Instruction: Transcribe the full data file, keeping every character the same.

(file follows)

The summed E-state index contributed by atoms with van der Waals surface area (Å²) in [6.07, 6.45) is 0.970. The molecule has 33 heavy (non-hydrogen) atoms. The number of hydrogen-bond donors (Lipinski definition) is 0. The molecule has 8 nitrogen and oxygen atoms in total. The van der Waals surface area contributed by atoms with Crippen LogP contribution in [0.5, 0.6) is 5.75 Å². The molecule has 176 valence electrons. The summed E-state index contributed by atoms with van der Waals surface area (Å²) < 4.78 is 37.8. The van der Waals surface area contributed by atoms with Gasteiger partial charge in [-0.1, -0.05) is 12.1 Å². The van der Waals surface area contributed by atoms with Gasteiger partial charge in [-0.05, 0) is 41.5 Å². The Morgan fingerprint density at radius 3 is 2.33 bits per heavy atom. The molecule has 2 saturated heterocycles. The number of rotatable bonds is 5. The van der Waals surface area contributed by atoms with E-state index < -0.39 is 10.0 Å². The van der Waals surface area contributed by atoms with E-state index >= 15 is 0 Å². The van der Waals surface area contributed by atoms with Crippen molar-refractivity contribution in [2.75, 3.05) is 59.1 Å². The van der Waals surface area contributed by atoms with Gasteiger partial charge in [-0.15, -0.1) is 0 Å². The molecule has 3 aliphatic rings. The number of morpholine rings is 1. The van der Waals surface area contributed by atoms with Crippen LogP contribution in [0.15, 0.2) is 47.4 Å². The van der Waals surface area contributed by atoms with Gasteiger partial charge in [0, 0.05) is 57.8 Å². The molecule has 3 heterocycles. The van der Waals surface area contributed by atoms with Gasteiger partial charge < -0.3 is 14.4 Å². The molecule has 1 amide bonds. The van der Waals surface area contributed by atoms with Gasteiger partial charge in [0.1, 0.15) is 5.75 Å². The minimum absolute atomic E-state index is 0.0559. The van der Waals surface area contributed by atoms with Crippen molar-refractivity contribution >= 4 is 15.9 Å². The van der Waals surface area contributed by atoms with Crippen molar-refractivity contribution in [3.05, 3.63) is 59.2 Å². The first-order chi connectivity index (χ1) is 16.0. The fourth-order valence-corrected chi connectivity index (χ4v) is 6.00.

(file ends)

The summed E-state index contributed by atoms with van der Waals surface area (Å²) in [6.07, 6.45) is 0.970. The molecule has 33 heavy (non-hydrogen) atoms. The number of hydrogen-bond donors (Lipinski definition) is 0. The molecule has 8 nitrogen and oxygen atoms in total. The van der Waals surface area contributed by atoms with Crippen LogP contribution in [0.5, 0.6) is 5.75 Å². The molecule has 176 valence electrons. The summed E-state index contributed by atoms with van der Waals surface area (Å²) < 4.78 is 37.8. The van der Waals surface area contributed by atoms with Gasteiger partial charge in [-0.1, -0.05) is 12.1 Å². The van der Waals surface area contributed by atoms with Gasteiger partial charge in [-0.05, 0) is 41.5 Å². The Morgan fingerprint density at radius 3 is 2.33 bits per heavy atom. The molecule has 2 saturated heterocycles. The number of rotatable bonds is 5. The van der Waals surface area contributed by atoms with E-state index < -0.39 is 10.0 Å². The van der Waals surface area contributed by atoms with E-state index >= 15 is 0 Å². The van der Waals surface area contributed by atoms with Crippen molar-refractivity contribution in [2.75, 3.05) is 59.1 Å². The van der Waals surface area contributed by atoms with Gasteiger partial charge in [-0.15, -0.1) is 0 Å². The molecule has 3 aliphatic rings. The number of morpholine rings is 1. The van der Waals surface area contributed by atoms with Crippen LogP contribution in [0.15, 0.2) is 47.4 Å². The van der Waals surface area contributed by atoms with Gasteiger partial charge in [0, 0.05) is 57.8 Å². The molecule has 3 heterocycles. The van der Waals surface area contributed by atoms with Gasteiger partial charge < -0.3 is 14.4 Å². The molecule has 1 amide bonds. The van der Waals surface area contributed by atoms with Gasteiger partial charge in [0.1, 0.15) is 5.75 Å². The minimum absolute atomic E-state index is 0.0559. The van der Waals surface area contributed by atoms with Crippen molar-refractivity contribution >= 4 is 15.9 Å². The van der Waals surface area contributed by atoms with Crippen molar-refractivity contribution in [3.05, 3.63) is 59.2 Å². The first-order chi connectivity index (χ1) is 16.0. The fourth-order valence-corrected chi connectivity index (χ4v) is 6.00.